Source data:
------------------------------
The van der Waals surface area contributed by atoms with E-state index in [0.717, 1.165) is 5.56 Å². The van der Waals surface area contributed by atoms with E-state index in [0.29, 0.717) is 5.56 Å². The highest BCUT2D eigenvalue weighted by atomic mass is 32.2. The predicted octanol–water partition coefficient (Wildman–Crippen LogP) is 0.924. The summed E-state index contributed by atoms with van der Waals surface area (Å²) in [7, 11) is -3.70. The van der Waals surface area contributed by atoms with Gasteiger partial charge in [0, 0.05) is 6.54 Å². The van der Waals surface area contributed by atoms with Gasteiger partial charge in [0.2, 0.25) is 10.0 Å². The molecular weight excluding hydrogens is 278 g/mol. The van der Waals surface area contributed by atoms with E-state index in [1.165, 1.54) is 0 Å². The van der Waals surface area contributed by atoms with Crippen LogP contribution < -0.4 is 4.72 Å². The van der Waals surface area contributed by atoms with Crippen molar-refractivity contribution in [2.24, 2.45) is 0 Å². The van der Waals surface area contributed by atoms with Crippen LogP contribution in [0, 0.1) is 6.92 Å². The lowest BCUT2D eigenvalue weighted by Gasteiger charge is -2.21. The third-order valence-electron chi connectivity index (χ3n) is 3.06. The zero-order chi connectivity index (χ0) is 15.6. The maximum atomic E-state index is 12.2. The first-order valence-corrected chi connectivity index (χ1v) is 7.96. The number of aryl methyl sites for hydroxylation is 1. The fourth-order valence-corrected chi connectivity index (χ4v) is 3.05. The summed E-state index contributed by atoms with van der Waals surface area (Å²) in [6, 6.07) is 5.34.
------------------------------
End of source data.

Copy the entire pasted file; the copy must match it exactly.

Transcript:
The van der Waals surface area contributed by atoms with E-state index in [0.717, 1.165) is 5.56 Å². The van der Waals surface area contributed by atoms with E-state index in [0.29, 0.717) is 5.56 Å². The highest BCUT2D eigenvalue weighted by atomic mass is 32.2. The predicted octanol–water partition coefficient (Wildman–Crippen LogP) is 0.924. The summed E-state index contributed by atoms with van der Waals surface area (Å²) in [7, 11) is -3.70. The van der Waals surface area contributed by atoms with Gasteiger partial charge in [0, 0.05) is 6.54 Å². The van der Waals surface area contributed by atoms with Gasteiger partial charge in [0.2, 0.25) is 10.0 Å². The molecular weight excluding hydrogens is 278 g/mol. The van der Waals surface area contributed by atoms with E-state index in [1.165, 1.54) is 0 Å². The van der Waals surface area contributed by atoms with Crippen LogP contribution < -0.4 is 4.72 Å². The van der Waals surface area contributed by atoms with Crippen molar-refractivity contribution in [2.24, 2.45) is 0 Å². The van der Waals surface area contributed by atoms with Crippen LogP contribution in [0, 0.1) is 6.92 Å². The lowest BCUT2D eigenvalue weighted by Gasteiger charge is -2.21. The third-order valence-electron chi connectivity index (χ3n) is 3.06. The zero-order chi connectivity index (χ0) is 15.6. The maximum atomic E-state index is 12.2. The first-order valence-corrected chi connectivity index (χ1v) is 7.96. The number of aryl methyl sites for hydroxylation is 1. The fourth-order valence-corrected chi connectivity index (χ4v) is 3.05. The summed E-state index contributed by atoms with van der Waals surface area (Å²) in [6, 6.07) is 5.34.